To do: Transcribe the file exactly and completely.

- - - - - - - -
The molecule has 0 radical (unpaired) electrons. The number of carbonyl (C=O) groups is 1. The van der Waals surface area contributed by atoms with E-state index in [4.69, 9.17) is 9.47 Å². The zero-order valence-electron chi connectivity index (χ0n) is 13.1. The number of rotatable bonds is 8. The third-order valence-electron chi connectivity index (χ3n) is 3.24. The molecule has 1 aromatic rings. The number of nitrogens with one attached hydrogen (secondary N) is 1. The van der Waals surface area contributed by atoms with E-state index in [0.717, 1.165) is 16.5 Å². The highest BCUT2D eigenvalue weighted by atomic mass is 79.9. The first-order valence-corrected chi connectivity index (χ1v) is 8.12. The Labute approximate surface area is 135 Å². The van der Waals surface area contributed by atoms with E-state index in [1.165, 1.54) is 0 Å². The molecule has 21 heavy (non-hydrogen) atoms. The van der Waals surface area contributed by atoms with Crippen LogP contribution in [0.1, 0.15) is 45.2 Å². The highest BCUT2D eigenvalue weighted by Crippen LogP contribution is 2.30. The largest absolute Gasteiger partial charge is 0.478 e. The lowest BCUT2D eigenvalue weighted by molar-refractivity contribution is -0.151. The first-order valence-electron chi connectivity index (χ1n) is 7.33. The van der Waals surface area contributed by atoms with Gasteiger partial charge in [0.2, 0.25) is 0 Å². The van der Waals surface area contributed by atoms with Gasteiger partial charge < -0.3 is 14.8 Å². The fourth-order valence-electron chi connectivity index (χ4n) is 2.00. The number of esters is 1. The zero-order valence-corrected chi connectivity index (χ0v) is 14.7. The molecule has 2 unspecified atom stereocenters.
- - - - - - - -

The molecule has 0 radical (unpaired) electrons. The number of carbonyl (C=O) groups is 1. The van der Waals surface area contributed by atoms with E-state index in [4.69, 9.17) is 9.47 Å². The zero-order valence-electron chi connectivity index (χ0n) is 13.1. The number of rotatable bonds is 8. The third-order valence-electron chi connectivity index (χ3n) is 3.24. The molecule has 1 aromatic rings. The number of nitrogens with one attached hydrogen (secondary N) is 1. The van der Waals surface area contributed by atoms with E-state index in [0.717, 1.165) is 16.5 Å². The highest BCUT2D eigenvalue weighted by atomic mass is 79.9. The first-order valence-corrected chi connectivity index (χ1v) is 8.12. The Labute approximate surface area is 135 Å². The van der Waals surface area contributed by atoms with E-state index in [1.165, 1.54) is 0 Å². The molecule has 21 heavy (non-hydrogen) atoms. The van der Waals surface area contributed by atoms with Crippen LogP contribution in [0.1, 0.15) is 45.2 Å². The highest BCUT2D eigenvalue weighted by Crippen LogP contribution is 2.30. The largest absolute Gasteiger partial charge is 0.478 e. The lowest BCUT2D eigenvalue weighted by molar-refractivity contribution is -0.151. The first-order valence-electron chi connectivity index (χ1n) is 7.33. The van der Waals surface area contributed by atoms with Gasteiger partial charge in [0.2, 0.25) is 0 Å². The van der Waals surface area contributed by atoms with Gasteiger partial charge < -0.3 is 14.8 Å². The fourth-order valence-electron chi connectivity index (χ4n) is 2.00. The number of esters is 1. The zero-order valence-corrected chi connectivity index (χ0v) is 14.7. The molecule has 2 unspecified atom stereocenters.